Although the conventional Czochralski growth method has been satisfactory for growing single crystal silicon useful in a wide variety of applications, further improvements in the quality of the semiconductor material are desirable. As the width of the integrated circuit lines formed on the semiconductor material are reduced, the presence of defects in the crystal become of greater concern. A number of defects in single crystal silicon form in the crystal growth chamber as the crystal cools after solidification. Such defects arise, in part, because of the presence of an excess (i.e., a concentration above the solubility limit) of intrinsic point defects, which are known as vacancies and self-interstitials. Vacancies, as their name suggests, are caused by the absence or "vacancy" of a silicon atom in the crystal lattice. Self-interstitials are produced by the presence of an extra silicon atom in the lattice. Both kinds of defects adversely affect the quality of the semiconductor material.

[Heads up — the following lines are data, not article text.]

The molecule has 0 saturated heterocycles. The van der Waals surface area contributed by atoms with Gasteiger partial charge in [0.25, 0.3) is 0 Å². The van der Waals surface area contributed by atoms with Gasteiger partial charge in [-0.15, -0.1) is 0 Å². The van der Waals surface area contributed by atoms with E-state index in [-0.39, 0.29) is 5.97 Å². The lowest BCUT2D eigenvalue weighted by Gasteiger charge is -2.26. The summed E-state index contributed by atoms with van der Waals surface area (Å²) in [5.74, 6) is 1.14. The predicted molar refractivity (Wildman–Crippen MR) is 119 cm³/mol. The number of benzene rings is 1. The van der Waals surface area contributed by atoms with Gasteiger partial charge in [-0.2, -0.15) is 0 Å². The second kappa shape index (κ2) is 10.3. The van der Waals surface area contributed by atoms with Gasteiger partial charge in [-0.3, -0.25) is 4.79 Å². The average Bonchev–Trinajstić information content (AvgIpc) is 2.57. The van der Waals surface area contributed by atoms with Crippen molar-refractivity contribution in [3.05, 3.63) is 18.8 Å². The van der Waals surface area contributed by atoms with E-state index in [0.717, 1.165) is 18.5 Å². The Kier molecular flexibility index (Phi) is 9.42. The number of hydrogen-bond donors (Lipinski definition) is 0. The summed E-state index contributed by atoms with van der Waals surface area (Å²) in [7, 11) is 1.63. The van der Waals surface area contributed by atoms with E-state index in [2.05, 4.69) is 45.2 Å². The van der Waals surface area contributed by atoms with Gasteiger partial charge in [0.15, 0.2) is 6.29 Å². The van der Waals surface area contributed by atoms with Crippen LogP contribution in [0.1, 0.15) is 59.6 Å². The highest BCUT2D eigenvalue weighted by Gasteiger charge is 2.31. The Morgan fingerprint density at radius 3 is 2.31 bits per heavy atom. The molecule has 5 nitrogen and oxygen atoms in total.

Silicon crystals grown from a melt are typically grown with an excess of one or the other type of intrinsic point defect, either crystal lattice vacancies or silicon self-interstitials. It is understood that the type and initial concentration of these point defects in the silicon, which become fixed at the time of solidification, are controlled by the ratio v/G0, where v is the growth velocity and G0 is the instantaneous axial temperature gradient in the crystal at the time of solidification. As the value of v/G0 exceeds a critical value, the concentration of vacancies increases. Likewise, as the value of v/G0 falls below the critical value, the concentration of self-interstitials increases. Although neither form of defect is desirable, growth regimes which produce a predominance of vacancies are preferred, in general, by the semiconductor industry.